I hope I may not be misunderstood. I am not saying what the unenlightened so often say: that “Lillian Gish is always the same.” Each of her portraits is an individual achievement: he who feels or who pretends to feel that her Mimi and her Hester Prynne are the same person, or that her Angela Chiaromonte is not an essentially different girl from her Henriette Girard, is surely completely blind to other than very elementary and wholly obvious distinctions: fine shadings in art are not for him. Versatility, in the usual sense, is comparatively easy for the character actor: he presents, one after another, wholly different types, and he has all the resources of makeup to sustain the illusion. But Miss Gish is not a character actress. She has played only sensitive young women, most of them about the same age, many of them facing not wholly dissimilar problems.
The business of differentiation for such a player is ten thousand times more difficult than it is for the character actor; I think hardly any careful student of acting will deny that she has triumphantly met the test.
But what is more to the point for my argument is that in and through all her carefully differentiated characterizations , she has expressed also her own point of view, a distinctive something which is Lillian Gish and nobody else on earth. Her Hester Prynne is not precisely Hawthorne’s Hester: she is Lillian’s Hester. This point has sometimes been cited against her; as a matter of fact, it is the highest praise that could be given. Hawthorne’s Hester Prynne exists in Hawthorne’s pages: why should Lillian Gish seek to create her over again? Is it not better to begin under Hawthorne’s spell but to go on from there independently to work out her own conception as he did his?—a conception which, precisely because it does represent the reaction of another individuality, will help us better to understand not only Hawthorne but the life experience which both artists, and which all artists, seek to interpret?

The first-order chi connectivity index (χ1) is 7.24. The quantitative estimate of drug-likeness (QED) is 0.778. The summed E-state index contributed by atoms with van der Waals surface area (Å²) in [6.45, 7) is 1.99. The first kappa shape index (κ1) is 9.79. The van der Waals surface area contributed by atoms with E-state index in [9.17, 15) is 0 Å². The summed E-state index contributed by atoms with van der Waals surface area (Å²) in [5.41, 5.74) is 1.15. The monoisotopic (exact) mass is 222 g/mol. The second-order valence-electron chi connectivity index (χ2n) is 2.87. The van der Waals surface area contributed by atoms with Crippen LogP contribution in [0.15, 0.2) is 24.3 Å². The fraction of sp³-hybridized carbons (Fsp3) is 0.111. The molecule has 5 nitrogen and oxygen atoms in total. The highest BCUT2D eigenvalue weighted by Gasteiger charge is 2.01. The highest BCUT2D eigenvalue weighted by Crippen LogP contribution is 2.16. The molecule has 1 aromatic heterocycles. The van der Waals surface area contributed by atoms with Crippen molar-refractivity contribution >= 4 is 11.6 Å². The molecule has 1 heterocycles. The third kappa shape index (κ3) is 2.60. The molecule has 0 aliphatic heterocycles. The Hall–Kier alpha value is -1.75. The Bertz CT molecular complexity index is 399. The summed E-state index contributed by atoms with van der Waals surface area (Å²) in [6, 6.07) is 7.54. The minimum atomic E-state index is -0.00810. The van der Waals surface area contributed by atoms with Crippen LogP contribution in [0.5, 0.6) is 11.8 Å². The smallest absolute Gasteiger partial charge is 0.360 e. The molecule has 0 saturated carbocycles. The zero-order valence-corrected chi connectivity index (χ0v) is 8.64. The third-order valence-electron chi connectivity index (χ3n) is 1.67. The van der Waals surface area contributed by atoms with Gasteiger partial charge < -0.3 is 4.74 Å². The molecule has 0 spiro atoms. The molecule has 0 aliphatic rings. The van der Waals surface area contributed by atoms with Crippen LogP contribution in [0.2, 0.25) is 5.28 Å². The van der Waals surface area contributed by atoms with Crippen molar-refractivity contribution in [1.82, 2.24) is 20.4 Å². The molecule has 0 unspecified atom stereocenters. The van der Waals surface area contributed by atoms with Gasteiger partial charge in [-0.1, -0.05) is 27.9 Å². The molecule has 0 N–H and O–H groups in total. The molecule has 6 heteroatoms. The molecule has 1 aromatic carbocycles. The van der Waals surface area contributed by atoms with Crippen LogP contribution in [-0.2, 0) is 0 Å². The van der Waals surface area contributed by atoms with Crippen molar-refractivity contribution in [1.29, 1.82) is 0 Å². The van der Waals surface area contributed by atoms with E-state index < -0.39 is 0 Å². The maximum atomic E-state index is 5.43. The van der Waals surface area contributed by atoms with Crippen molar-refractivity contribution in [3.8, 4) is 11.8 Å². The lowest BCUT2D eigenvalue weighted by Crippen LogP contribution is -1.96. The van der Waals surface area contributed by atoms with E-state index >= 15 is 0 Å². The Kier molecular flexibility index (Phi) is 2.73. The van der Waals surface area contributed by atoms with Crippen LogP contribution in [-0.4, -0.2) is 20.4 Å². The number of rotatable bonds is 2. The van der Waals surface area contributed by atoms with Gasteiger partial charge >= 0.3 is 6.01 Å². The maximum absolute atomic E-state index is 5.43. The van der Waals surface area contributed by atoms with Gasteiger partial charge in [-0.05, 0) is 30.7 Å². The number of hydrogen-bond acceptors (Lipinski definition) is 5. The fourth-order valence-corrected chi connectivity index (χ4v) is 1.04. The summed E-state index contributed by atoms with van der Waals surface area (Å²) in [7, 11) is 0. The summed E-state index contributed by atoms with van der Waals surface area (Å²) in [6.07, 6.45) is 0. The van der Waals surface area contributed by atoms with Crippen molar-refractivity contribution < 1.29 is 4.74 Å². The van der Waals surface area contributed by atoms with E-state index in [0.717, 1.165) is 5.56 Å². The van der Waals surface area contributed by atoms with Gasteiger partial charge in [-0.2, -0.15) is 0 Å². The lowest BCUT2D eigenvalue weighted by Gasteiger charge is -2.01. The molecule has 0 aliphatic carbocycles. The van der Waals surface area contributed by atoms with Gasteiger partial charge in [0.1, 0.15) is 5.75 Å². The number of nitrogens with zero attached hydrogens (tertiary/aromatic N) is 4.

This, I believe, is the essentially “poetic” note in the work of Lillian Gish—a thing to which so many have referred but which hardly anybody has understood. The girl’s work seems “poetic” because she is a poet, that is because she is a creator. She is like the poets in that there is something distinctive in the way she apprehends life, and she uses her roles as the poet uses words and the musician tones—not to reproduce what somebody else has done but to express directly her own authentic impression. Hence also the marvelous sense of completeness, of perfection that she gives you. The part and the actress are one: there is nothing extraneous. In a very deep and very true sense, she is the profoundest kind of actress: that is to say she does not “act” at all; she is.
This is not of course what most people mean when they refer to Lillian as “poetic.” Usually, I am afraid, they mean that she is pretty. Sometimes—God forgive them!—they are even trying to say that she is weak. The novelist Joseph Hergesheimer was one of Lillian’s most ardent admirerers, yet he would seem to have been blind to some of her most important qualities. Hergesheimer objected strenuously to The White Sister, for example, which he claimed he never went to see. “I had no wish to see Lillian’s pale charm against the rigid whiteness of a nun’s headdress.” But it was precisely the qualities which repelled Hergesheimer in The White Sister that attracted Lillian: she wanted to do the story, as she once told me, most of all for the privilege of filming the assumption of the veil, a ritual which she considered one of the most beautiful things in modern civilization.
I do not, however, wish to convey the impression that I am in any sense unmoved by Lillian’s beauty. She is completely a being of lyric loveliness, even to her very name. The affinity between her given name and her spirit is a commonplace; if there were only one thing in the world by which to symbolize her, one would instinctively choose the lily. To most persons I suppose her surname means nothing, but this is their misfortune. It should mean romance, the pathos of distance and of faraway perfect things; it should carry them back to buried Babylon, to the Gilgamesh epic and the marvelous adventures of Gish.